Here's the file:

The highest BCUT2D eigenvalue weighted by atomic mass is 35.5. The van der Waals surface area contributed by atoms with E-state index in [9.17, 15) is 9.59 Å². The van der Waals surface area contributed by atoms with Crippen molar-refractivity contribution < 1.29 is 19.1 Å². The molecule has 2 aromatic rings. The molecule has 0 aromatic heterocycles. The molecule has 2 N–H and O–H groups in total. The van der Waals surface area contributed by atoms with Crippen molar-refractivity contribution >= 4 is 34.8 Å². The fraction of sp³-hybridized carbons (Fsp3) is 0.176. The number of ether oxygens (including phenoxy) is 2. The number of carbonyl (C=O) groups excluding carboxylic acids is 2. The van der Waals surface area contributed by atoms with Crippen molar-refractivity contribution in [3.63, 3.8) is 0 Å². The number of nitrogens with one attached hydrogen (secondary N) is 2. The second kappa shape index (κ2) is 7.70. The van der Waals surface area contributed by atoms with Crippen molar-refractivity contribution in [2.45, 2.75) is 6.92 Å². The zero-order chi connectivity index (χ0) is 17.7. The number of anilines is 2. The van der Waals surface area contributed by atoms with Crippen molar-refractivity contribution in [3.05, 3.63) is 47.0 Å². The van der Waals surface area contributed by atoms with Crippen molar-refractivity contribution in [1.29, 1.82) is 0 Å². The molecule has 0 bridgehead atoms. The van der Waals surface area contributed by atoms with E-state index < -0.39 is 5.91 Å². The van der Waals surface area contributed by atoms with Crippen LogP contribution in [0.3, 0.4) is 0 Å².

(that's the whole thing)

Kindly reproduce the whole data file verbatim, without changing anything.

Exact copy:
The highest BCUT2D eigenvalue weighted by atomic mass is 35.5. The van der Waals surface area contributed by atoms with E-state index in [9.17, 15) is 9.59 Å². The van der Waals surface area contributed by atoms with Crippen molar-refractivity contribution < 1.29 is 19.1 Å². The molecule has 2 aromatic rings. The molecule has 0 aromatic heterocycles. The molecule has 2 N–H and O–H groups in total. The van der Waals surface area contributed by atoms with Crippen molar-refractivity contribution >= 4 is 34.8 Å². The fraction of sp³-hybridized carbons (Fsp3) is 0.176. The number of ether oxygens (including phenoxy) is 2. The number of carbonyl (C=O) groups excluding carboxylic acids is 2. The van der Waals surface area contributed by atoms with Crippen molar-refractivity contribution in [3.63, 3.8) is 0 Å². The number of nitrogens with one attached hydrogen (secondary N) is 2. The second kappa shape index (κ2) is 7.70. The van der Waals surface area contributed by atoms with Crippen molar-refractivity contribution in [2.45, 2.75) is 6.92 Å². The zero-order chi connectivity index (χ0) is 17.7. The number of anilines is 2. The van der Waals surface area contributed by atoms with Crippen molar-refractivity contribution in [3.05, 3.63) is 47.0 Å². The van der Waals surface area contributed by atoms with Crippen molar-refractivity contribution in [1.29, 1.82) is 0 Å². The molecule has 0 bridgehead atoms. The van der Waals surface area contributed by atoms with E-state index < -0.39 is 5.91 Å². The van der Waals surface area contributed by atoms with Crippen LogP contribution in [0.3, 0.4) is 0 Å².